Thanks for taking the time to read the proposal and providing feedback @jackanorak.
How do orders currently gain yield on OP and Polygon (I saw yearn on your website), and what are likely next steps in yield sources?
On Optimism, we use Aave v3 for the Yield source. On Polygon, we use Aave v2 and Aave v3 rn. We were planning to integrate more protocols such as a yield aggregator. In the initial days, we just want to integrate Safe Protocols but In the future, we plan to integrate a more complex yield strategy keeping in mind the risks attached to it.
(Apologies for the questions below if you have a subgraph – please lmk if you’ve got one)
Yes, we do have a subgraph. You can access it here:
Looks like roughly 2-2.5 limit orders per wallet. Do you have more detailed data on use likelihood? Specifically, the distribution of orders per wallet by size or frequency (which would help to identify churn and power users)? To be clear, what I’m asking for is different than the graphs on your provided dashboard, which look only at aggregate counts.
Yes. We have added a query on the dashboard. Now, you can see the orders per wallet for both Optimism and Polygon. Link to the query: Yolo top wallets (Optimism)
Do you have data on the distribution of length of time limit orders have historically been held for?
Yes, Please check this query: yolo order duration (Optimism)
Any data on usage of stop-losses? Is there a risk of bad slippage or failed execution during large market swings? I’m guessing the risk would be dependent on liquidity so might be an involved answer.
The execution depends entirely on the liquidity of DEXes. So by nature, yes there is a risk of failed execution if prices are moving too frequently. But because of our price & liquidity aggregation feature, we have better chances of matching the best price & liquidity for trades.
Is the below image the most accurate volume chart in Symphony’s history, or is there something more comprehensive (ie is this missing Yolo?)?
This query has not been created by us but the contents seem true with respect to our deployment on Polygon. We have now added the cumulative volume area chart on the dashboard for both Polygon and Optimism. Here is the link to the optimism query: yolo cumulative volume (optimism)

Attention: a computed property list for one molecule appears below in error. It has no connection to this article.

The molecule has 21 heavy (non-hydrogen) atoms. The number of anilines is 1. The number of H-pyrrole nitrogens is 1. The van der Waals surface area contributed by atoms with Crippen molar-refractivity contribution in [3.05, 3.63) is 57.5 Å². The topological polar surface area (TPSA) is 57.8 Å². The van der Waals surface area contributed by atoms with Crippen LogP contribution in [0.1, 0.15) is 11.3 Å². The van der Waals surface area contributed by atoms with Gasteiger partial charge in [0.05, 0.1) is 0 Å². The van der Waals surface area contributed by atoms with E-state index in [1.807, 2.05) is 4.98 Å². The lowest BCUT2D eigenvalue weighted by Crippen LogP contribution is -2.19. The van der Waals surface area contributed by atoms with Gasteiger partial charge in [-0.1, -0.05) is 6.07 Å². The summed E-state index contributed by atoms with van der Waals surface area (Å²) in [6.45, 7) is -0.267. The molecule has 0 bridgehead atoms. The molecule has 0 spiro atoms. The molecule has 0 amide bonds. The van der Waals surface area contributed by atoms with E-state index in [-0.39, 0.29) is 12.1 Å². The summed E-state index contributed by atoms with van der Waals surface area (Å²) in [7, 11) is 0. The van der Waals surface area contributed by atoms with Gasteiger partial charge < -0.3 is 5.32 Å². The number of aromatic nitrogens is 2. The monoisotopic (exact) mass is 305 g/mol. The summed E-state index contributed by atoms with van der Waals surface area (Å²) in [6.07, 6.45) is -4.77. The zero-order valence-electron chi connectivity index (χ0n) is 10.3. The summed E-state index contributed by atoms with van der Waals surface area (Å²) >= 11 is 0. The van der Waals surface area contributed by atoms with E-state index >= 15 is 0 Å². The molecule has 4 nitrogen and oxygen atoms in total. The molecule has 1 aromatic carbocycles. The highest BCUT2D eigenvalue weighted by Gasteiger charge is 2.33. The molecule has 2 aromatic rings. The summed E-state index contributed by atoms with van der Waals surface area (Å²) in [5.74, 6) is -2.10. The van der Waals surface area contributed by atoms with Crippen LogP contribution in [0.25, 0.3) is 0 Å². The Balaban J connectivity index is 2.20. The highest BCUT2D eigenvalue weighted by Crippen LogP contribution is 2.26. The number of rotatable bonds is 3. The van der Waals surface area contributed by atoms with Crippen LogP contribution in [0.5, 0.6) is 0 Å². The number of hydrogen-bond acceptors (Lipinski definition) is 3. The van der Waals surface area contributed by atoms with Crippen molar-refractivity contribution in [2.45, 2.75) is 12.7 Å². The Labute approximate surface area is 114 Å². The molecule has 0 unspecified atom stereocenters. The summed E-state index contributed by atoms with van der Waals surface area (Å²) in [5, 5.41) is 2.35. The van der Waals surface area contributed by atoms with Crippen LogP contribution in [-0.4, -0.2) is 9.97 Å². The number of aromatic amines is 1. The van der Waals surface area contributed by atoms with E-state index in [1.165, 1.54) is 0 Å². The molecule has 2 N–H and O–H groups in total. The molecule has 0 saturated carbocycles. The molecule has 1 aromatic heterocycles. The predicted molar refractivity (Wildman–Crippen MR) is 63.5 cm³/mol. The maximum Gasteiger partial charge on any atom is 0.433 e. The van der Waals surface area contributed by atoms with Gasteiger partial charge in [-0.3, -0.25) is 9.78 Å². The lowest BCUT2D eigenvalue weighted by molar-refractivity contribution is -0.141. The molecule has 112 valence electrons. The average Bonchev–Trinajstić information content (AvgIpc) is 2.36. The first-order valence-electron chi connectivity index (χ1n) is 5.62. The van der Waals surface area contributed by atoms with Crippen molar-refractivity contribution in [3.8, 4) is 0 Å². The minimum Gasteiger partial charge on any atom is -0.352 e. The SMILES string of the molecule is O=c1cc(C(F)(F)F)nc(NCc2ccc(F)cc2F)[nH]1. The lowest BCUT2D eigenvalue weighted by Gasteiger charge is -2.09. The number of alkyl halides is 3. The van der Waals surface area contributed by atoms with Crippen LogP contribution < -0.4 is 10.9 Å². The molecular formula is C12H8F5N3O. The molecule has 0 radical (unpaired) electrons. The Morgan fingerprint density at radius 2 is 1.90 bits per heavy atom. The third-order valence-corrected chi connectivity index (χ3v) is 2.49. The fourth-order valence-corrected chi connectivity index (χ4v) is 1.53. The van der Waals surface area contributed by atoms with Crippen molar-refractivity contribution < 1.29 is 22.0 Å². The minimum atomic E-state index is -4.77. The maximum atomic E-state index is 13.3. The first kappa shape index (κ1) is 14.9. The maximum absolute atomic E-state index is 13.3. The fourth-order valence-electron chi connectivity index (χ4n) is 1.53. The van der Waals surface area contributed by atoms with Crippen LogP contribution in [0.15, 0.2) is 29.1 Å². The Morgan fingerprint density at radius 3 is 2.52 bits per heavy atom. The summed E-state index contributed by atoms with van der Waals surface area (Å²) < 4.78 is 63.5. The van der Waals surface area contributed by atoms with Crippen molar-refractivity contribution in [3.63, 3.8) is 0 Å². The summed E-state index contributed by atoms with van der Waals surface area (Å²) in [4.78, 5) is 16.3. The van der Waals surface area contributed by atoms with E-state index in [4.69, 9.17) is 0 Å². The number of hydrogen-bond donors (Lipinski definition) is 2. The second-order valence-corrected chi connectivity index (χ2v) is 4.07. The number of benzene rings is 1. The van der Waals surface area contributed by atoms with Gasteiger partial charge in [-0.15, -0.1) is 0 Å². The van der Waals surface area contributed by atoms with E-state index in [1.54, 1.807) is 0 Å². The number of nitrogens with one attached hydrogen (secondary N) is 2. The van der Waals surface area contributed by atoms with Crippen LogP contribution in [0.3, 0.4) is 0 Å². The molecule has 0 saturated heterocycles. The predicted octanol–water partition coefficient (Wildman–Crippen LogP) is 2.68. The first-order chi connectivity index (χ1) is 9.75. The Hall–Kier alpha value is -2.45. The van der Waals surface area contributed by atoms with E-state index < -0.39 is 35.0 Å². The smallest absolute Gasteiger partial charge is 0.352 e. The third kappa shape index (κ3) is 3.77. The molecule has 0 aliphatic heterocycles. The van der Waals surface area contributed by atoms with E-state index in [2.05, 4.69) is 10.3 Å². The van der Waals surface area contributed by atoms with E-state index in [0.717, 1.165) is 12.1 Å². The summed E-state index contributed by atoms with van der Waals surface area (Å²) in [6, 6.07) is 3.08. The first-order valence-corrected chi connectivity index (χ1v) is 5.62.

Similarly, is this an accurate graph of DAUs?
Yes. It’s accurate with respect to our deployment on Polygon.
This means that the team would have absolute discretion over how to mete out a third of all rewards. How exactly would you conduct this analysis and make decisions?
We operate on the principles of fairness and integrity, so decisions on token airdrops will be taken on that basis. Through token airdrops, we want to boost sustainable growth and minimize airdrop hunting. We will use the following metrics to analyze and disburse token airdrops -
- Unique wallets interacted with the protocol (OP side) for the most number of days. (Minimum 14 days)
- Has used (for example: Swapped at least $100 worth of crypto) in Symphony AND on another OP native project in the last X days.
As we keep getting more data, we’ll be in a better position to take decisions that would be in the long-term interest of the OP ecosystem and symphony DEX.
Given the rate of roughly 2-3 limit orders done by user to date (again, would like to see a distribution), how much in rebates do you project individual users seeing?
Apart from past usage, we’ll also consider future usage. Each user can possibly get a maximum of 90% gas rebate. There can be a possibility that the gas fee refund allocation is more than the actual gas refunds. In that case, the remaining tokens will be allocated to the user incentives.